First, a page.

The second week of March came, and Jayson Idelfonso, an undergraduate student, returned from his spring break trip to Amsterdam where he’d learned that classes at Saint Peter’s University were being moved to online to slow the spread of Covid-19. 

Like thousands across the country, in the next few days, Idelfonso was confined to being home. 

So, he turned to Tik Tok. Formerly known as Musical.ly, in August 2018 the app was taken over by ByteDance, a Chinese company, and so all musical.ly users were moved to Tik Tok officially. 

Tik Tok maintains a separate app for the Chinese market called Duyin and has over 300 million active monthly users. The logo of  Tik Tok in the United States is a combination of Musical.ly and Duyin logos. 

But what is Tik Tok, exactly? The short version: song snippets, special effects and a couple of filters. The more complex version: a new era of video editing in short form and creative space. 

During quarantine, Tik Tok has become the third most used app across the world. With Instagram holding the number one spot and Facebook coming in second, Tik Tok follows all the major social media apps. 

At 500 million active users and over 80 million downloads, the app is thriving during the pandemic (at least something is). 

“The app captures local trends through hashtags and gives you an equal playing field to go viral,” said Idelfonso. 

Idelfonso joined the app before quarantine, but didn’t use it as much at the beginning. 

“I downloaded the app last year, then I deleted it and redownloaded it as something fun to do with friends,” he said. 

His first Tik Tok got 236 views with Chris Brown’s song “Don’t wake me up” in the background and different clips of him under his blanket, symbolizing, well… not wanting to wake up. If 236 views seem like a ton, try 434 thousand views! 

A video of the “Savage” challenge dance, set to Megan Thee Stallion’s song, went viral when she reposted the Tik Tok of a fan on her Instagram. Later on, celebrities like Justin Bieber and Jimmy Fallon began showing off their savage dance. 

Idelfonso’s savage video got him over 400k views and plot twist, he had his mom standing in the background for a reaction, to which he responded  “that’s probably what got me the views, my mom’s facial expressions are known to be funny.” 

Idelfonso says he tries to post daily and goes on tik tok to look for inspiration, then making his own video and adding what he thinks will be funny and personalizes it. 

In a new social world, this includes dancing challenges, Frozen sing-alongs, or relatable #mood content. Tik Tok has reached the influencer level with the term “Tik Tokers” coming into play. 

Now, everyone is a Tik Toker if you’re on the app, but are you influencer level? And what does that even mean? 

Like all the platforms that have their run of the mill celebrities, Instagram reigning in  for the crown of influencing, Tik Tok brings to you “The Hype House” 

Labeled as a content creator collective by the NYTimes, it is a sleek, modern-styled mansion sat at the top of a hill located in Los Angeles. There are a total of 19 members in the house, four who reside in the mansion permanently and others who crash while they’re in town.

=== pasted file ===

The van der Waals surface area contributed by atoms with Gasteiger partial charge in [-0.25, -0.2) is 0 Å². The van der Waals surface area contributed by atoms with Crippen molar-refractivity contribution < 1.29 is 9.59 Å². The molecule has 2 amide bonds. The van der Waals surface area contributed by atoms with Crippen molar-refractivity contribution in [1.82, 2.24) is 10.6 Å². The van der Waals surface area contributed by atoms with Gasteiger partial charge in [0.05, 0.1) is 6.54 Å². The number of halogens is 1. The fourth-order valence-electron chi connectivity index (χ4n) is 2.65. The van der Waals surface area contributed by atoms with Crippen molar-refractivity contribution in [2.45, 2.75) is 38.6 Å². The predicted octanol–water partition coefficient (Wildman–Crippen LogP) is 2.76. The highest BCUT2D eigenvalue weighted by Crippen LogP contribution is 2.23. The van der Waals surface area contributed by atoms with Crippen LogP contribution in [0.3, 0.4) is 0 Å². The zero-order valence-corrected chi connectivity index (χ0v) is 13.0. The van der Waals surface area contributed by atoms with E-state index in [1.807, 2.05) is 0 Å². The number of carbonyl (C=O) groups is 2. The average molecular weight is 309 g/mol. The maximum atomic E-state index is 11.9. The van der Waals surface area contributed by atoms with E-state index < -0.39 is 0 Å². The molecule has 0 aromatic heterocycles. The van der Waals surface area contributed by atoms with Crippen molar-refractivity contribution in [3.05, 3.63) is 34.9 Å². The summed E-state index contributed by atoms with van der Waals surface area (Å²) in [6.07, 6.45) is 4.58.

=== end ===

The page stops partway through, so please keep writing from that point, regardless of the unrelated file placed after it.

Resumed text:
The Hype house was formed in December of 2019 by some of Tik Tok’s most influential stars and was designed to be a productivity house where all the members produce a various number of Tik Toks with other members and get their viewership up. 

You may have heard of something similar with Jake Paul’s “Team 10” house. There was another instance back in the day when content creators surfaced “02L short for Our Second Life” which was run by YouTubers Kian Lawley and JC Caylen. 

Essentially, all the houses built around the same idea, have a group who will produce content to boost ratings and get the hype needed to draw attention from the public and be your own self-made celebrity. 

Brian Bates, a former Saint Peter’s University student now attending Pace University, studies film and shares his rise to fame on Tik Tok racking in 53.6 thousand followers with over 1.7 million likes and all still growing. 

“I used to post 3 times a day, but then I realized that one did better than the others, so then I just decided to post one really good one daily,” he said.

Bates, a swimmer for his university, started Tik Tok with a large swim following and although he still caters to that following, he has branched off into different content. 

His bio on Tik Tok, containing a 4 line, short description  of what people may be able to find on his page says “Can’t Swim, 6’1, CEO of Grey sweatpants, 55k pls, Duet Me.” 

Bates said he tries to see what people like and creates his content around that. “I'm really trying to collaborate with people, and with the duet feature I want to get on that to see if it’ll get my viewership up.” 

As far as making a potential career out of Tik Tok, both Idelfonso and Bates agree that it is very likely because unlike other platforms, the chance of you going viral is 8 out of 10. 

Bates said, “Going into the summer, I’ve asked myself what if my following quadruples, and so I’m trying to make connections to keep my following growing, that potentially could lead to something more.” 

With his biggest video at over 4 million views, Bates seeks to grow his following and capture the audience as much as he can during this quarantine. 

“I have zoom calls with fans and it’s cool to see a whole bunch of people who like my content,” he said 

Needless to say, Tik Tok is buzzing during times of crisis and whether you’re making videos of your dog at home or your toosie slide dance challenge, there is room for anything and everyone. Like in Idelfonso’s case, you may have the chance to be reposted by JLO, or in Bate’s case host your own zoom call with your very own fans from all over.

 

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